As an artist, she brings attention to her ancestral lands and the deeply held beliefs of the Haida through art, music, and writing. She has won multiple awards for her singing and musical collaborations integrating Haida music traditions with contemporary arrangements. She has recorded three albums and is currently recording a Haida Solstice album that “Haida-izes” Christmas music.

“It is a translation process focused on the rich musical traditions of the Haida Nation,” she said. 

To connect people with the profound knowledge of Haida Gwaii’s Supernatural Beings, Williams-Davidson reconceptualized oral traditions to portray Supernatural Beings as photorealistic images. Haida artists have always depicted Supernatural Beings in abstract traditional form, she said. Her multimedia work has been exhibited at the Haida Gwaii Museum and the Bill Reid Gallery in Vancouver, B.C., among others.

Terri-Lynn Williams-Davidson at Comox Valley Art Gallery.

She also wrote about Supernatural Beings in her book, Out of Concealment: Female Supernatural Beings of Haida Gwaii (2017), and in two best-selling books for children, Magical Beings of Haida Gwaii (2019), and a Magical Beings activity book (2022). Supernatural Beings also ground her academic work.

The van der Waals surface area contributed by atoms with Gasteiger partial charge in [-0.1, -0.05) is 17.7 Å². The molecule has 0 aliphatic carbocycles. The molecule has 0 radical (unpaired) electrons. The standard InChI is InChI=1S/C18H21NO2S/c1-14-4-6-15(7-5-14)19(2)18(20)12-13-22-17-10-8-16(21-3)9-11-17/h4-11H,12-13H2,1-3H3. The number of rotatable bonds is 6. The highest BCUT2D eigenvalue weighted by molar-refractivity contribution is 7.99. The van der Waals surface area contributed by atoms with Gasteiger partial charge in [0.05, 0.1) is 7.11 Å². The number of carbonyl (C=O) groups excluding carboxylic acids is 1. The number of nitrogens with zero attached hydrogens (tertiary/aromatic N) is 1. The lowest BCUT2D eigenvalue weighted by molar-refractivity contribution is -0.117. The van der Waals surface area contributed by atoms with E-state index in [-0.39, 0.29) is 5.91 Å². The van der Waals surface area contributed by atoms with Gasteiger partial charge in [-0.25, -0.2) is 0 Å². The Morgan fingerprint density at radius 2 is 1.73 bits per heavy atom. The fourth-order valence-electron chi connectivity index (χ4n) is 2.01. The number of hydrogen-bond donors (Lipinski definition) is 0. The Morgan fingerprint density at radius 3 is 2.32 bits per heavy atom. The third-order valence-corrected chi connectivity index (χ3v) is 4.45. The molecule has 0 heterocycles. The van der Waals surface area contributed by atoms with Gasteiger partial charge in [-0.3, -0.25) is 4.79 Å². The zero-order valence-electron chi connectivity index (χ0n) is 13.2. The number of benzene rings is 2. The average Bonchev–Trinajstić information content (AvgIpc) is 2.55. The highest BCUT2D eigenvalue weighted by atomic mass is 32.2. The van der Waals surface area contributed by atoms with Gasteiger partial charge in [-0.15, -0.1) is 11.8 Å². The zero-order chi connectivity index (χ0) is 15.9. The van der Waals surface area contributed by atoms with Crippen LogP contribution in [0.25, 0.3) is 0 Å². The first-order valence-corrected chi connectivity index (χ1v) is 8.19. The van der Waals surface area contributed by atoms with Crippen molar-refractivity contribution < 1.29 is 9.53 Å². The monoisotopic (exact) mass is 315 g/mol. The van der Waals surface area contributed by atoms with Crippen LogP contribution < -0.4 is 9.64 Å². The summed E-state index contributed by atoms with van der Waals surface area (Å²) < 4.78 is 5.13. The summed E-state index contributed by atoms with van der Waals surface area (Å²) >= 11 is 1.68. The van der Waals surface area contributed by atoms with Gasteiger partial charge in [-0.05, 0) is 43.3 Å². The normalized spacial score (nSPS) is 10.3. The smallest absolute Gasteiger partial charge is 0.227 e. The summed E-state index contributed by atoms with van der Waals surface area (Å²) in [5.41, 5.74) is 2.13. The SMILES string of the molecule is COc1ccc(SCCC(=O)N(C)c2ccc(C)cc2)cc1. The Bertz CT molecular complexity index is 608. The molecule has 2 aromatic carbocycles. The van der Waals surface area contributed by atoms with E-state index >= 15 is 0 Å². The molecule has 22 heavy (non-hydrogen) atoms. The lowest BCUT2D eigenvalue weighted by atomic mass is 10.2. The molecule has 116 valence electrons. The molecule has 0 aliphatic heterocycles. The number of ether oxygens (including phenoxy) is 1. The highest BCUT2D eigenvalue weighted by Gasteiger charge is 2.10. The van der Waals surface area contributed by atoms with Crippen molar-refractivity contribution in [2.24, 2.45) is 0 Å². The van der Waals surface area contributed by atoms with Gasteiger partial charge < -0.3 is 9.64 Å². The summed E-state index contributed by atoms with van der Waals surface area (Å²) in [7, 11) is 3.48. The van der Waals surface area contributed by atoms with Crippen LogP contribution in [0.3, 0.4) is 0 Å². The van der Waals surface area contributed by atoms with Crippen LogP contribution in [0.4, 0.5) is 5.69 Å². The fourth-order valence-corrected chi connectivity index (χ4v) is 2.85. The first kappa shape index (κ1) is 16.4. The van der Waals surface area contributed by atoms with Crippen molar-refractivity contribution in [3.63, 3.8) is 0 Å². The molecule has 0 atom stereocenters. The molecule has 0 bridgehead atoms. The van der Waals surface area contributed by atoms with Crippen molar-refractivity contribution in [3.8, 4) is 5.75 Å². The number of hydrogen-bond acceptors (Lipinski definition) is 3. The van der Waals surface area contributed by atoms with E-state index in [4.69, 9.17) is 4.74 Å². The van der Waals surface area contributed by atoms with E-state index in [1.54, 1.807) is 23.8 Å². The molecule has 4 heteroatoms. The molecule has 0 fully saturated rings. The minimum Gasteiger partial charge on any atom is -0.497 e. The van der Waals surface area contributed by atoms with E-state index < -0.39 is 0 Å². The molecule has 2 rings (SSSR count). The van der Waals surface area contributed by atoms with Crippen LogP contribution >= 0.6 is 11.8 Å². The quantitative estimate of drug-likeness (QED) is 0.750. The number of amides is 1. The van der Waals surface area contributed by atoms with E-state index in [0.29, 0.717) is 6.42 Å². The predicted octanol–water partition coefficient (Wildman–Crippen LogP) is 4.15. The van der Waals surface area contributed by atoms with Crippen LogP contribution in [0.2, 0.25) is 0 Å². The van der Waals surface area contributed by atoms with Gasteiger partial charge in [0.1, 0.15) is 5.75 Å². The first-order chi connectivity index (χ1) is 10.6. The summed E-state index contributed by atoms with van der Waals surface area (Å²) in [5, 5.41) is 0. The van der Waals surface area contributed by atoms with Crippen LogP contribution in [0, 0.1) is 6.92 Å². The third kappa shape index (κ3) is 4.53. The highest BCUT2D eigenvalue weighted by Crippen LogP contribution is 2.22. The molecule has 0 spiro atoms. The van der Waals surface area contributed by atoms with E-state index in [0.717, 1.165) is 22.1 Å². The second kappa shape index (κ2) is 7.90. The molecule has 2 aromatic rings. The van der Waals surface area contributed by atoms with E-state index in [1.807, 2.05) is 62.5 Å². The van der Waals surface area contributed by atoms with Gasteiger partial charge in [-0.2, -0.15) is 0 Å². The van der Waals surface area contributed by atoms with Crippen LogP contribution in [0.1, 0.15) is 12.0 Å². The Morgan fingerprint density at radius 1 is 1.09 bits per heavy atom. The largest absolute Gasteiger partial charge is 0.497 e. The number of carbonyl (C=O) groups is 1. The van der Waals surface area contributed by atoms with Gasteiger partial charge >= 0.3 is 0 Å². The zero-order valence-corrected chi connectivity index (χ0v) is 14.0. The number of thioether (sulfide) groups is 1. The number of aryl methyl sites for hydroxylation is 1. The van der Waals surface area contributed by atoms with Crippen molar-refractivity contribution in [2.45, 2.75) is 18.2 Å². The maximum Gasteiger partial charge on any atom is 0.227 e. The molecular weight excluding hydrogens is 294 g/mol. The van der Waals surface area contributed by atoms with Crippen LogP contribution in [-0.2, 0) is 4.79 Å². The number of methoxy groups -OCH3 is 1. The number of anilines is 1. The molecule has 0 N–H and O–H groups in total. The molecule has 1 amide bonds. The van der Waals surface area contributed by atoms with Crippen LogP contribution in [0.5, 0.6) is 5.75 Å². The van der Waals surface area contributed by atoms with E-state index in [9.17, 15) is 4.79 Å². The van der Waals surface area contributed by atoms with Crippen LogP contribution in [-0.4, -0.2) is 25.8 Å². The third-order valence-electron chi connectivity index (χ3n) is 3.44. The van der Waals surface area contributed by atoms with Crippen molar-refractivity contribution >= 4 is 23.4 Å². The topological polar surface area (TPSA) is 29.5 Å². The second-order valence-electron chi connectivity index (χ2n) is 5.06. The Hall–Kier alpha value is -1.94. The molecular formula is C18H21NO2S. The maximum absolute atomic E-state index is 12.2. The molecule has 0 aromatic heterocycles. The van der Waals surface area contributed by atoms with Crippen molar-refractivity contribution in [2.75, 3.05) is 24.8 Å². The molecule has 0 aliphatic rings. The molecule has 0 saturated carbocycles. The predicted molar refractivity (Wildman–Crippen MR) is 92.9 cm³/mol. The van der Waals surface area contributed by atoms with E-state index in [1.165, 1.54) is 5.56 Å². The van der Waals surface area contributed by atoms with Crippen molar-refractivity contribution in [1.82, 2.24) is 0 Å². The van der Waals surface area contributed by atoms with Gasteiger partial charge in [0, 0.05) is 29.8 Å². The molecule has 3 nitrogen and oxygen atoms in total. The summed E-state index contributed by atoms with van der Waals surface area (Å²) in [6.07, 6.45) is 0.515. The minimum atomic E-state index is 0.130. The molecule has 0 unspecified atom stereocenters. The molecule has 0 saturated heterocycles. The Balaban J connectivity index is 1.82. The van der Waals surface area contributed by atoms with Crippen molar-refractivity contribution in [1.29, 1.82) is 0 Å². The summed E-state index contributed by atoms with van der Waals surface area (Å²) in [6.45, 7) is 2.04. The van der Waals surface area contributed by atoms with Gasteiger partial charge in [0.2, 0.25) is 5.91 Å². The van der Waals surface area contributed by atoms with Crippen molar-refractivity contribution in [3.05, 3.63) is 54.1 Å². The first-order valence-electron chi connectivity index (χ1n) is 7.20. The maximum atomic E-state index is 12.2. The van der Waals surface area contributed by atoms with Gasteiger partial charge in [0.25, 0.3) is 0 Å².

“Most Indigenous scholars in Canada don’t consider supernatural knowledge when they analyze oral histories. Yet if Haida people were to do that, we would lose many of the laws that are important to the Haida Nation,” she said. Her passion is to bring Haida law out of concealment to protect Haida Gwaii for the future. 

“Law in the Canadian framework is very complicated,” she said. “For Haida people, it’s simple. It’s our way of being with the land and sea. Some people think that’s too simple, but it’s deceptively simple and a sophisticated way of sustainably managing human impacts on the environment.” 

For her dedication and love of her culture, Ecotrust is honored to recognize Terri-Lynn Williams-Davidson as a 2023 Indigenous Leadership Award recipient. 

Remarks and reflections from Terri-Lynn Williams-Davidson during the 2023 Indigenous Leadership Award ceremony.




Terri-Lynn is a musician, author, activist, artist, and lawyer who has dedicated herself to the continuation of Haida language and culture.



White Raven Law offers Indigenous communities an innovative approach to handling legal challenges with integrity and compassion.
press release


PORTLAND, Ore.  — July 17, 2023 — Ecotrust today announced the recipients of the 2023 Indigenous Leadership Awards.